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The Mathematical Pi Song

Two weeks ago I wrote about The Story of Pi, a semi-educational retro video that visually explains Pi. One commenter (lynn) pointed out a song I hadn't heard before, The Pi Song by Antoni Chan and Ken Ferrier. I present it below for your weekend edutainment. Set to the tune of the classic Don McLean song "American Pie," this is kind of a hoot. (NOTE: the video below is just the first part; for the whole thing check out this video.)

Complete lyrics after the jump.

A long, long time ago,
Long before the Super Bowl and things like lemonade,
The Hellenic Republic was full of smarts,
And a question resting on the Grecian hearts was;
What is the circumference of a circle?",
But they were set on rational numbers,
And it ranks among their biggest blunders,
They worked on it for years,
And confirmed one of their biggest fears,
I can't be certain if they cried when irrationality was realised,
But something deep within them died,
The day, they discovered, Pi.

They were thinking;
Pi, pi, mathematical pi,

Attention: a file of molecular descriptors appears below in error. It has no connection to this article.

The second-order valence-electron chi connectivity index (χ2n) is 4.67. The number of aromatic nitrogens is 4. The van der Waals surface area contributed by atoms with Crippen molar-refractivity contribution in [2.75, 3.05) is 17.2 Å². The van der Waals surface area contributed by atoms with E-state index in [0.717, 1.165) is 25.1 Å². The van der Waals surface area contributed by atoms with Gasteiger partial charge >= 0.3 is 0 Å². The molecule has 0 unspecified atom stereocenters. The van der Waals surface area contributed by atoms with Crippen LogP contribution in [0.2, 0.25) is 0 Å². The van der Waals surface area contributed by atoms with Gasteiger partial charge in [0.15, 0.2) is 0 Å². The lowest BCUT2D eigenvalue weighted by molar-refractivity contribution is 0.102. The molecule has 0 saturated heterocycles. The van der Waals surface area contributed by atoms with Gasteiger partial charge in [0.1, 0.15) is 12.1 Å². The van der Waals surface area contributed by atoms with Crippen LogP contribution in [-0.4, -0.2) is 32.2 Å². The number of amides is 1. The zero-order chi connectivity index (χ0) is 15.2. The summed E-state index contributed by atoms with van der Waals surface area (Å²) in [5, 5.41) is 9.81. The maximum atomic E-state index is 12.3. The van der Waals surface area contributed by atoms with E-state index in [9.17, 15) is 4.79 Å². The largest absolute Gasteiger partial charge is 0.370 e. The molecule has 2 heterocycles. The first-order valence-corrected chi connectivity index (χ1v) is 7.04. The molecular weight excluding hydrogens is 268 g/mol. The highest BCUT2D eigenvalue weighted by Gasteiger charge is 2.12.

3.14 15 92,
65 35 89 7,
932384 62,
6433832 7 (not rounded).

Well this kind of Pi is different than most,
It hasn't got berries, ain't spread on toast,
And that's how it's always been,
We keep extending its decimal places,
Pushing our computers through their paces,
But we'll never reach the end,
So why the fascination with,
A number whose end is just a myth?
Whence the adulation,
For mental masturbation,
It might have something to do with the stars,
To calculate distances from afar,
But that's just a guess 'bout the way things are,
Regarding the precision of Pi,

I am pondering;
Pi, pi, mathematical pi
3.14 15 92
65 35 89 7
932384 62
6433832 7

Now I feel that I should mention,
Pi is applicable in any dimension,
At least as far as I know,